Each Monday, your Crap Archivist brings you the finest in forgotten and bewildering crap culled from basements, thrift stores, estate sales and flea markets around Los Angeles.
Here's some news sure to hearten the laid-off crew of Two and a Half Men. According to local boy Dr. Frank McCoy's 1926 book The Fast Way to Health, there is a treatment for that sad condition known as “genital derangement.”
As he describes it,
“There is undoubtedly no class of disorder which has so far-reaching an effect upon the nervous system as derangement of the genital organs.”
By “derangement” he mostly meant painful and “scanty” menstruation, which he treated with a diet of wheat mush and almonds, but surely there's something in this pioneering whole-foods diet book to help soothe the loins of out-of-control male stars.
From his office at 6th and Lucas, Dr. McCoy taught this city and the world that good eating could cure conditions like “Torpid Liver,” “Bilousness,” varicose veins, appendicitis and — seriously — deafness. Your Crap Archivist lucked into a copy of this daft 'ol book this weekend at The Last Bookstore's warehouse sale on West 15th, just a mile or so south south.
The sale, like the Last Bookstore itself, offered many surprises: out-of-print glories, dirt-cheap signed firsts, and much Crap that demands to be documented.
Here's my 11 other favorite surprises.
1. God is in the Bedroom Too
“For those of you who are married, if sex is not exactly a Disneyland experience, you may find yourself asking God the same question: 'Are we there yet?'”
2. A bound notebook I found contained this touching inscription:
But then every page was blank. This is a short story just waiting to happen.
3. Pick a Pretty Indian Name for Your Baby
“Many Indian names can be mispronounced or translate poorly when rendered in English. For example, Viral suggests disease, Anant becomes 'an ant,' and names like Gopi, Anal, Naval, Deep, Asman an Anima can be completely misinterpreted.”
4. This next one is a CD from an LA musician whose shows must often be packed with people expecting someone else:
The poor guy! Even Google corrects it to “Petty.”
5. Choose the Right Mate, Lover or Friend Through Handwriting
This one proposes that perfecting your sex life means aspiring toward Joan Crawford's big bottom:
6. The Mentally Sound Dog
This is a mostly unremarkable guide to dog training, the cover and this photo notwithstanding:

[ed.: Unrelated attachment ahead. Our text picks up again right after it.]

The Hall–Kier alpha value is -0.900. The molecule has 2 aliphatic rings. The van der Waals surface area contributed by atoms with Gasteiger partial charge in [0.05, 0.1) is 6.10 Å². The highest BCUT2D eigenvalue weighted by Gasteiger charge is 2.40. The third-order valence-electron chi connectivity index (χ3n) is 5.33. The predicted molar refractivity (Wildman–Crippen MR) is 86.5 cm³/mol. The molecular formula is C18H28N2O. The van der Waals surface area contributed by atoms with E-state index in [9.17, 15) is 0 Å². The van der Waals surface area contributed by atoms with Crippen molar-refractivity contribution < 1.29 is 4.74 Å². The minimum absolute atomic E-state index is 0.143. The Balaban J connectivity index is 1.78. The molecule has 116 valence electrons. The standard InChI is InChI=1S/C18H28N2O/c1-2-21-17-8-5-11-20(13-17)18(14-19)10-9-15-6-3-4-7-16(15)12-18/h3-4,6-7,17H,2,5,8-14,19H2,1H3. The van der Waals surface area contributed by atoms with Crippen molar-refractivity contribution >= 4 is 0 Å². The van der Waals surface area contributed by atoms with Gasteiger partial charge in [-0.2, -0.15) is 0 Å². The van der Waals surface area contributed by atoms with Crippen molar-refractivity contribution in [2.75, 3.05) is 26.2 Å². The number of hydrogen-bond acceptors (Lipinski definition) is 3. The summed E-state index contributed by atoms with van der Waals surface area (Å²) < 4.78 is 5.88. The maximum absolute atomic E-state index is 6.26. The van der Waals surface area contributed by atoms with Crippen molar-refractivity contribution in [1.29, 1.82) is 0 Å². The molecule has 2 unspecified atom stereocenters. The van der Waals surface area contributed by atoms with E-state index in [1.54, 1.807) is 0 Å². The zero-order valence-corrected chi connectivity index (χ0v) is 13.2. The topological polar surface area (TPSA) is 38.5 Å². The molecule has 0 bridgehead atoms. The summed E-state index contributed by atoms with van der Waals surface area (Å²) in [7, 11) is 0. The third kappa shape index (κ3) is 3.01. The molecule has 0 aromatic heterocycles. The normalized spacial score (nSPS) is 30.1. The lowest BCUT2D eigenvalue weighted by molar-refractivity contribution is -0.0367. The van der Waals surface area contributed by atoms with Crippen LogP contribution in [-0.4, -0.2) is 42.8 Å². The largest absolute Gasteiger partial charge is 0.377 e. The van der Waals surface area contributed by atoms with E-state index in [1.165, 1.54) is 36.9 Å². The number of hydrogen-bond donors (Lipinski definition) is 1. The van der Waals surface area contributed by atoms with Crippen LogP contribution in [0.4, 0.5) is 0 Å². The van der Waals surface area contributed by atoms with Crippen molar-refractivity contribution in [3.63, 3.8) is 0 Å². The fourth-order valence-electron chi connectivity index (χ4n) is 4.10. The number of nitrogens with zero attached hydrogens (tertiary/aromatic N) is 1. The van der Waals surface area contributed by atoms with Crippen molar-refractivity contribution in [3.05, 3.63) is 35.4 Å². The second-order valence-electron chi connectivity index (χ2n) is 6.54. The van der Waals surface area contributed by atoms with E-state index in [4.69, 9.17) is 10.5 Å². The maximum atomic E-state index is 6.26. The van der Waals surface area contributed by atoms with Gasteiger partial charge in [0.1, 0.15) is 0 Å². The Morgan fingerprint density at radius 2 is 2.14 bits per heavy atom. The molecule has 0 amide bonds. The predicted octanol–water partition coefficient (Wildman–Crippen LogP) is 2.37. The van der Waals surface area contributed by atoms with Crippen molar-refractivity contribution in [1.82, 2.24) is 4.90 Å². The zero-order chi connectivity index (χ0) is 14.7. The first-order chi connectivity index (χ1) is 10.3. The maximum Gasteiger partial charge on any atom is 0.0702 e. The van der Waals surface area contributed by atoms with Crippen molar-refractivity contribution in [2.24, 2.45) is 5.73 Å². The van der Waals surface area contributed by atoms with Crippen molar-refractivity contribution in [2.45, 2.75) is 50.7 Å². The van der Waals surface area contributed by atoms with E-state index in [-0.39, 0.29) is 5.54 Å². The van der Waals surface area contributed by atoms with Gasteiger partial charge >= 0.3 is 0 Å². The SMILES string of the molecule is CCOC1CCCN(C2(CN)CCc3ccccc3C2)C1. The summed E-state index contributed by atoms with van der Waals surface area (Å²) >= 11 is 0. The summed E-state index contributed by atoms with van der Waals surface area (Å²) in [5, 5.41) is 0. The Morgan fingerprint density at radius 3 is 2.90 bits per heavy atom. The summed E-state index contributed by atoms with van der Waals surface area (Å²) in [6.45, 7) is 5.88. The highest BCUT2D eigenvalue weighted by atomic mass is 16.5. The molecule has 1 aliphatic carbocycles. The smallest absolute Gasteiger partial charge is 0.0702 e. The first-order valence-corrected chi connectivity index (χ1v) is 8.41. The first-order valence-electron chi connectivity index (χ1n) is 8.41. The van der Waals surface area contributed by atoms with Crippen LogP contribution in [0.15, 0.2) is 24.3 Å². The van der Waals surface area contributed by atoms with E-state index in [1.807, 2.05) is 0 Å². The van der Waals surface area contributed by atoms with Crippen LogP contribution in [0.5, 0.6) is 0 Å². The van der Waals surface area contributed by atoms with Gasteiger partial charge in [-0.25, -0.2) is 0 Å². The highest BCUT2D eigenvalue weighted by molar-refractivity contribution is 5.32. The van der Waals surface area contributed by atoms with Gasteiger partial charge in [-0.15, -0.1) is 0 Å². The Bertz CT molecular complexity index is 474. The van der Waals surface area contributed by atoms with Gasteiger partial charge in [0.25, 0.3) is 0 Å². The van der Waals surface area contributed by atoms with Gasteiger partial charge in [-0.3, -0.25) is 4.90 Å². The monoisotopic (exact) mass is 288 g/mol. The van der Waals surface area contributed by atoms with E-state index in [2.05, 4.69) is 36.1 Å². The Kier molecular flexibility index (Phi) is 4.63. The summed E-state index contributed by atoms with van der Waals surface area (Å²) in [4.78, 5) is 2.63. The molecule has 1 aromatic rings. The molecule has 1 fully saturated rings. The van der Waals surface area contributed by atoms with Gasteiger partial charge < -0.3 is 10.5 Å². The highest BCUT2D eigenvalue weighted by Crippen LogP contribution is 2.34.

7. Poetic Adventures of a Romantic Rogue
Another local work, this slender volume takes on the great subject of poets throughout the ages: that first blush of fresh love.
Here's a contemporary twist: a celebration of the art of wingmanning.
8. Here's two things you don't often see together:
Modern Tailoring for Women right on top of that one Penthouse with stills from the Tonya Harding sex tape.
9. Henny Youngman's 400 Traveling Salesmen's Jokes
“Traveling salesmen's jokes” is an antiquated term for the kind of ribald gags you might find in your dad's Playboys. “Henny Youngman” is an antiquated comedian best known for politely asking audiences to relieve him of his wife. Apparently, he was also a roller-skating cartoon who toted an armless chocolate woman as his carry-on.
In this '66 collection, Youngman indulges in the kind of material that the heroic Marc Maron recently grilled Gallagher over. Enjoy these proto-Sniglets:
“LESBIAN: A mannish depressive with delusions of gender.”
“ASSUALT: What every one likes to be taken with a grain of.”
This is why women had to say, “Take back the night — please.”
My copy is inscribed . . .
. . . and nothing will ever dissuade me from believing that “Brucie” is Bruce Vilanche.
10. Tales About Timothy
This 1945 kids' book includes one unforgettable page:
12. Columbus and Columbia
At the sale, all books went for $1 apiece, and for $15 you could make off with as many as you could shove into a banker's box. I did the latter, which means that this 1892 American history book came as part of a pile, just another couple pounds in a box swelling with biographies, curios, and Iris Murdochs, William T. Vollmans, and signed T.C. Boyles.
It probably bristled at being shoved in there with relativists.
We'll explore it thoroughly in a couple weeks, but here's two highlights now.
First, the book venerates Columbus, often cheering his “great soul” and his “sensitivity.” But it's still more honest about him than those new textbooks in Texas and Virginia:
“Columbus proceeded boldly to the general suggestion of enslavement of the natives as the best means of making them Christians, and of gathering profit by new commercial relations that might be established on the foundation of a traffic in human beings.”
Second, the award for Outstanding Achievement in the Cultivation of Sideburns goes, as always, to Chester A.
Little known fact: President Arthur was one-quarter tumbleweed.
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